Deivi Garcia's return to the Florida State League was perfect -- literally. The Yankees' 12th-ranked prospect retired all 21 batters he faced, striking out 12 of them to tie his career high, but Class A Advanced Tampa fell to Clearwater, 1-0, despite tossing a combined no-hitter Monday at George M. Steinbrenner
Deivi Garcia's return to the Florida State League was perfect -- literally.
The Yankees' 12th-ranked prospect retired all 21 batters he faced, striking out 12 of them to tie his career high, but Class A Advanced Tampa fell to Clearwater, 1-0, despite tossing a combined no-hitter Monday at George M. Steinbrenner Field. Garcia and Christian Morris' effort marked the first no-no for the Tarpons since Jose Ramirez and Chad Pindercombined on the feat on July 12, 2012.
"The most that I got impressed with him was the way he kept his composure during the game, knowing what was going on," Tampa pitching coach Jose Rosado said. "It didn't really surprise me pitch-wise, because this guy can throw strikes. He also can use his secondary pitches when he gets behind in the count for strikes. So he's got good stuff. We like him. The kid likes to compete. It was fun to watch."
Gameday box score
Garcia made his 2018 debut with Tampa on June 5 after spending the first six weeks of the season in extended spring training, then moved into Class A Charleston's rotation. The Yankees promoted the 19-year-old Monday and he made an immediate historical impact.
The right-hander fanned Phillies No. 6 prospectMickey Moniak for his first strikeout of the game in the first inning. He got Luke Williams looking to end the frame before striking out the side in the second and freezing Kyle Martin to begin the third for six consecutive whiffs.
"He went out there and executed the gameplan from the first inning on," Rosado said. "The first time he went through the lineup, I was like, 'Well, the only chance they have against him is if he hangs a pitch or he makes a mistake. But if he stays calm and he continues to execute his pitches, it's going to be a tough night for the other team.'
"He started thinking more about one pitch at a time than really trying to see the whole picture. I'm happy to see him do what he did."
Garcia later fanned Williams on three pitches to end the fourth and got Jose Gomez swinging to end the sixth. No moment seemed too big for the young pitcher, even with pressure mounting after every pitch. Rosado credited the organization's philosophy of mentally preparing its hurlers to succeed in high-leverage situations.
Back out for the seventh at 65 pitches, the native of the Dominican Republic didn't let up a bit. Arquimedes Gamboa struck out swinging. Moniak, the No. 1 overall pick in the 2016 Draft, worked the count full before whiffing on the payoff pitch. Garcia fell behind Williams, 3-1, but battled back to get him looking to end the frame.
"He didn't flinch when he got behind counts a few times," Rosado said. "He was able to let that go and just pitch -- maintain focus in the present, in the now, in that pitch."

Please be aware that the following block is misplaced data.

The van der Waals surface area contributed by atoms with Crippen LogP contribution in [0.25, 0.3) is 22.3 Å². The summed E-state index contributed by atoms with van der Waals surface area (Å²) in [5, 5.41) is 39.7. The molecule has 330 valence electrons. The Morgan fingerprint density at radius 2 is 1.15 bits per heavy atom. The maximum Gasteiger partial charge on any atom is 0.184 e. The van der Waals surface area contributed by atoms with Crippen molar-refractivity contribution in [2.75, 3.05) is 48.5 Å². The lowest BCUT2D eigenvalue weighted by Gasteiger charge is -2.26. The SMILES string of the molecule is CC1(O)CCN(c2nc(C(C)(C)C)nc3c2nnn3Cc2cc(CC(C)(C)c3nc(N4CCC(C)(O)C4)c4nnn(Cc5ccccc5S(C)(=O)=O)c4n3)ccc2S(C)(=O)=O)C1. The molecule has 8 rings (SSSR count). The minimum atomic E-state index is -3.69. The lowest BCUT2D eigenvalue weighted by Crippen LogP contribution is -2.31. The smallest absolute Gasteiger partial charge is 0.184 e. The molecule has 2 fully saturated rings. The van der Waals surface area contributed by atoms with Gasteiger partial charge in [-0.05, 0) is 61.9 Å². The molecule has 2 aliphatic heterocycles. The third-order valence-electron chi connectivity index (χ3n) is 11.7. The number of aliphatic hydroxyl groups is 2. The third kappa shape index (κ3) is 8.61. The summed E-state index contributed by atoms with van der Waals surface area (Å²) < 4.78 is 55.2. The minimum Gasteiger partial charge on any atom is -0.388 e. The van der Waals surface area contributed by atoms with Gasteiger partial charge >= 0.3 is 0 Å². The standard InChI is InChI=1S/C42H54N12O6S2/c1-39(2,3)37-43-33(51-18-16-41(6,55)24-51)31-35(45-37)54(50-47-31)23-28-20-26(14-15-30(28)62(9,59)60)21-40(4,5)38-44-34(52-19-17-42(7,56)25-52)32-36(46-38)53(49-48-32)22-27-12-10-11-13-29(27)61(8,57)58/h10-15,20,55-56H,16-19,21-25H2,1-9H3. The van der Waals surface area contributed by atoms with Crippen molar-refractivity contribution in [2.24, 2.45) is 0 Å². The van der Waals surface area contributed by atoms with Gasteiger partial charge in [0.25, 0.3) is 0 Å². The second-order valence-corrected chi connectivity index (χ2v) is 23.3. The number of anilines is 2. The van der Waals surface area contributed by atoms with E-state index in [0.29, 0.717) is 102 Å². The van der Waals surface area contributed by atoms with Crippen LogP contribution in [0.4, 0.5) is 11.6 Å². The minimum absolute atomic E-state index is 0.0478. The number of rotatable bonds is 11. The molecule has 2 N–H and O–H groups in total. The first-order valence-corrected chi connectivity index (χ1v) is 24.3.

The 2015 international signee leaned heavily on his fastball to overpower the Threshers. Rosado said he was quick to use it early in the count to get ahead, then elevated the pitch to pave the way to his dozen strikeouts.
"We call it, like, a sneaky fastball," Rosado said. "It gets to you quicker than what you think. He did it, man. He did a great job. It looked to me like he was in full control from the first pitch."
In eight starts with Class A Charleston, the 163-pounder went 2-4 with a 3.76 ERA and struck out 63 batters in 40 2/3 innings. He also fanned a dozen against Augusta on July 25. Rosado praised the work RiverDogs pitching coach Justin Pope has done with not only Garcia, but all the hurlers who have been promoted to Tampa this year.
"As an organization in the pitching department, I think we do a great job," Rosado said. "That's something I really like and I love what we do here. We love to help them, teach them how to do one pitch at a time. I think this is like a team effort."
Threshers starter McKenzie Mills matched zeros with Garcia all game, navigating around three hits, a walk and two hit batsmen over seven innings.
Tampa went to the bullpen for extra innings in the eighth. Morris' first offering ended the pursuit of the perfect game. A tapper back to the right-hander was relayed to shortstop Diego Castillo, who dropped the ball as the Tarpons trapped Williams, the automatic runner on second, in a rundown.
Williams scored two batters later when first baseman Steven Sensley fielded a grounder by Daniel Brito and was unable to make the throw home in time. Tampa went down in order in the bottom half, making the Tarpons the first team since Blue Jays No. 29 prospectJordan Romano and Class A Lansing were on the wrong side of a six-inning no-hitter in 2016.
It marked the first time in nearly 26 years a team threw a no-hitter but lost in the Florida State League. Scott Backum of Winter Haven did so -- also against Clearwater -- on Aug. 23, 1992.
In the first game of the doubleheader, the Threshers outlasted the Tarpons, 4-3, also in eight innings. Moniak smacked a triple and a double.
Chris Bumbaca is a contributor for MiLB.com based in New York. Follow him on Twitter @BOOMbaca.